Wildlife managers are scrutinizing the movements of thousands of elk that not only survived last year's massive Cameron Peak Fire but apparently continue to thrive.
- Yahoo News
Former President Donald Trump’s “big lie” about a stolen election may have been discredited over and over in the courts, and disgraced by the attack on the U.S. Capitol, but the corrosive effect of his dishonesty will linger on, complicating efforts to strengthen American elections.
- The Independent
- The Telegraph
- The Week
- Yahoo News 360
It seems unlikely that 17 Republican senators will vote to convict Trump, but some see reasons to believe it could still happen.
- The Telegraph
Russian authorities target Navalny's associates and wife in series of police raids ahead of protests
Russian authorities raided the homes of jailed Kremlin critic Alexei Navalny and his associates on Wednesday, piling pressure on opposition figures ahead of a major rally planned for this weekend. Masked police on Wednesday afternoon broke down the door of Mr Navalny’s rented flat despite the pleas from his wife who was inside, asking for her lawyer, Veronika Polyakova. Ms Polyakova arrived at her house but was not allowed in to witness the search, a clear violation of the Russian law,she told the Dozhd TV channel. In the biggest wave of police action against the opposition in months, law enforcement agents raided at least seven homes on Wednesday, including a Moscow property owned by Mr Navalny but where he has not lived for years, and the office of his associates who run his YouTube channel. A video posted online by Lyubov Sobol, a close ally of Mr Navalny, showed black-clad masked men break down the door and walk into the office.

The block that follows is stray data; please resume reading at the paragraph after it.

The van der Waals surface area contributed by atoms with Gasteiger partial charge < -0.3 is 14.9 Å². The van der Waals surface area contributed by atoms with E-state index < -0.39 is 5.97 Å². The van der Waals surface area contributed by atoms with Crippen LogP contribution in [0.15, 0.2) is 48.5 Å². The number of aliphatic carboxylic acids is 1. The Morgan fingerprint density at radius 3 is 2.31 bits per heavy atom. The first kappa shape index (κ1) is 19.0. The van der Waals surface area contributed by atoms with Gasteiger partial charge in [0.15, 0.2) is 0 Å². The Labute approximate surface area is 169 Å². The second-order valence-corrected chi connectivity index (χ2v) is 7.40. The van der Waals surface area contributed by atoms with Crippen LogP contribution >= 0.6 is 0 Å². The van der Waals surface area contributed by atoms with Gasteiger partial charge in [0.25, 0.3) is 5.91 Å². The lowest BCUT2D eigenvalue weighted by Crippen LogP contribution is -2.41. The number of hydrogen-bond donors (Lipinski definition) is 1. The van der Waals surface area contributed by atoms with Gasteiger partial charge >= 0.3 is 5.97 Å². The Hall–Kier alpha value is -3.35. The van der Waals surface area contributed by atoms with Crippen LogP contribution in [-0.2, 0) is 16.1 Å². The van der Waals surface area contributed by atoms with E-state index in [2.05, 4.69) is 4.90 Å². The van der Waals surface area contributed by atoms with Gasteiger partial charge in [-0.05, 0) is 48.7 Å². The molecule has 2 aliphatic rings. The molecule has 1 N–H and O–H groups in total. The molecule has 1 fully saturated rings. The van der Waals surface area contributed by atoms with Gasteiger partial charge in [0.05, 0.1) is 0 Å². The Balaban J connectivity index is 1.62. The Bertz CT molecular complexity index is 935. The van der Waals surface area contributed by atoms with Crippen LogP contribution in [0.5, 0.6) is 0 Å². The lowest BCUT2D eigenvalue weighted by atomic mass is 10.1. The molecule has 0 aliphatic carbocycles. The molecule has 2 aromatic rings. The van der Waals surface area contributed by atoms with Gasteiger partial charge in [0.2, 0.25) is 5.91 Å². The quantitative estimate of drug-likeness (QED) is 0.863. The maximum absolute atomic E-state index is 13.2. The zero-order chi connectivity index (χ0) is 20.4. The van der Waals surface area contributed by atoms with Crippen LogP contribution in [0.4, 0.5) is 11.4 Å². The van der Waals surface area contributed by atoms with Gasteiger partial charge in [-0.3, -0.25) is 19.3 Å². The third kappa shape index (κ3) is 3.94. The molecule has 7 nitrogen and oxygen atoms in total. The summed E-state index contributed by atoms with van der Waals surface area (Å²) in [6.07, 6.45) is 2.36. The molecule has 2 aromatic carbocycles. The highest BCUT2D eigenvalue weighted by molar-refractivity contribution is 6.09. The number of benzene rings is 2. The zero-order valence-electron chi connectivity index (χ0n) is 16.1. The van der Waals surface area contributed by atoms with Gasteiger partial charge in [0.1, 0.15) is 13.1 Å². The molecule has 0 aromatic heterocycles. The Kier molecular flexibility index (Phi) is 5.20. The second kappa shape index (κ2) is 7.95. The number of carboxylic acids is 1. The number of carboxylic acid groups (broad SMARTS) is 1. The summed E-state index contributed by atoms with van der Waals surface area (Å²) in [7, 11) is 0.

The move, officials say, could save the service millions of dollars and provide wearers with better protection in the field.
- Associated Press
Immigrant rights activists energized by a new Democratic administration and majorities on Capitol Hill are gearing up for a fresh political battle to push through a proposed bill from President Joe Biden that would open a pathway to citizenship for up to 11 million people. The multimillion-dollar #WeAreHome campaign was launched Monday by national groups including United We Dream and the United Farm Workers Foundation. “We are home,” a young woman's voice declares in the first video spot showing immigrants in essential jobs such as cleaning and health care.